Quarterly Reporting—What’s Next?

Nicolas GrabarJeffrey D. Karpf, and David Lopez are partners at Cleary Gottlieb Steen & Hamilton LLP. This post is based on a Cleary Gottlieb memorandum by Mr. Grabar, Mr. Karpf, Mr. Lopez, and Elena Vespoli. Related research from the Program on Corporate Governance includes The Myth that Insulating Boards Serves Long-Term Value by Lucian Bebchuk (discussed on the Forum here); Stock Market Short-Termism’s Impact by Mark Roe (discussed on the Forum here); and Can We Do Better by Ordinary Investors? A Pragmatic Reaction to the Dueling Ideological Mythologists of Corporate Law by Leo E. Strine (discussed on the Forum here).

[On December 18, 2019], the SEC published a release requesting comment on the quarterly reporting system. The release is thoughtful and concise, but it mostly asks questions, so it provides little indication of what action the agency might consider taking.

Two major flaws are regularly attributed to the reporting practices of public companies: complexity and short-termism. The release engages with these criticisms, but we doubt this is the start of a process that will eventually result in significant regulatory change.

  • The complexity point has been voiced repeatedly by investors and by reporting companies, although they speak from very different perspectives. It has also been taken up by Congress in the JOBS Act (2012) and the FAST Act (2015). The SEC has addressed it in a series of initiatives over the last decade, only partly at congressional direction, and these have resulted in salutary but minor tweaks to its reporting requirements.
  • The short-termism point is voiced regularly by business leaders and even, on a few memorable occasions, by the President. It is a recurring theme in battles between management and activist investors, in controversies over management compensation, and in laments over the decline in IPOs and in the number of public companies.

[The] release takes up one strand of the complexity discussion, by asking whether the quarterly reporting requirements impose unnecessary burdens on reporting companies. But, as the release points out, that question has been fully explored already, notably in connection with a 2016 concept release. The new release adds to that discussion by questioning whether redundancy between the earnings release and the 10-Q is a significant burden—although that problem, if it exists, is due to voluntary practices and not to the SEC’s requirements. There is surely more the SEC could do to reduce reporting burdens, including by slimming down Form 10-Q, but complexity is deeply rooted in elements of the reporting system that the agency is unlikely to change fundamentally.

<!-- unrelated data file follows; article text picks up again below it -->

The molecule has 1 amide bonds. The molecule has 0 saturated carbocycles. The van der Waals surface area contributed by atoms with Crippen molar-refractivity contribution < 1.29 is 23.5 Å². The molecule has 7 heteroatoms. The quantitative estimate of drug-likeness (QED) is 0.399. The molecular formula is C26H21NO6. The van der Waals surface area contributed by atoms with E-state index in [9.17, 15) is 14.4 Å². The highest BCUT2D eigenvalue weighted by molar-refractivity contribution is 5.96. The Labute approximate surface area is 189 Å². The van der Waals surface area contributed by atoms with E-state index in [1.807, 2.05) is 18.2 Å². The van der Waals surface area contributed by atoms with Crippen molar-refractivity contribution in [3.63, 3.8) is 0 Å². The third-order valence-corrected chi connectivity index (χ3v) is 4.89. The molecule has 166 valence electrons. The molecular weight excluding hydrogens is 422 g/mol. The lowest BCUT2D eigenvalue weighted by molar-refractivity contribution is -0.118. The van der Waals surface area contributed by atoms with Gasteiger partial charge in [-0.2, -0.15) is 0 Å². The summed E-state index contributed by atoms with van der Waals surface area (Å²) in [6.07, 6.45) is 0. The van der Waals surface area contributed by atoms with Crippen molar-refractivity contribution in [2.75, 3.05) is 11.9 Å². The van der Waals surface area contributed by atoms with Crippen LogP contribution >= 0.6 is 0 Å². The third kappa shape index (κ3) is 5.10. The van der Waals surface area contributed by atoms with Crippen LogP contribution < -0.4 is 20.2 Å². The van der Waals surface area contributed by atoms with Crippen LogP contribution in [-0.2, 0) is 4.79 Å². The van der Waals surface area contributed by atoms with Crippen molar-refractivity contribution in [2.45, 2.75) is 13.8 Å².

The release also takes up the tantalizing question of whether quarterly reporting is too frequent, which relates to both the burdens on companies and the specter of short-termism. It reviews regimes outside the U.S. that are more flexible, and it poses a series of questions about the implications of moving to a semi-annual reporting model. The overall impact of these questions is to demonstrate that (1) quarterly reporting to the SEC is fully built into the securities regulatory system, (2) it would be a very heavy lift to move away from it and (3) the practice of reporting every quarter is, at this point, driven as much by private ordering as by a regulatory choice.

It is hard to imagine the SEC making a big move that affects reporting frequency. Maybe it will be tempted—or pushed—to do something for small companies, because that is where the burdens are most keenly felt, but it is also where the incentives for frequent reporting and the risks of opacity are greatest.

Similarly, the release engages with the question of whether the financial reporting system contributes to short-termism, but the SEC’s questions underline the reality that if short-termism is a problem, it’s a matter of business strategy, not a regulatory issue. The practice of issuing earnings guidance, in particular, has many detractors, but it is also very resilient and buy-side driven, depending on the sector and the company. It is another example of private ordering in how companies communicate with the market—part of a complex information ecosystem. It is hard to imagine the SEC getting involved, whether to restrain the practice, encourage it, or regulate it.

The most novel and interesting aspect of the release concerns the practice of issuing quarterly earnings releases. This has become nearly universal, and the release walks through the sometimes difficult questions that can arise from the relationship between the earnings release and the Form 10-Q (or 10-K). But earnings releases are not a creature of SEC regulation, and current rules address them only sparingly: since the implementation of the 2002 Sarbanes-Oxley Act, the SEC (1) requires that the earnings release be furnished to the SEC on Form 8-K, and (2) regulates the use of non-GAAP measures in the earnings release.

That light touch makes sense. The earnings release system is another product of private ordering, balancing what investors want to know, what companies want them to hear, and risk considerations arising from general antifraud rules. It is not clear how or why the SEC should get further involved.

So while this release might be a first step toward future rulemaking, it might also be a piece of regulatory diplomacy—various observers keep saying there is a problem with the quarterly reporting process, and now the agency is asking for evidence and concrete suggestions. Unless there are actionable new ideas out there, the agency will be justified in moving on.

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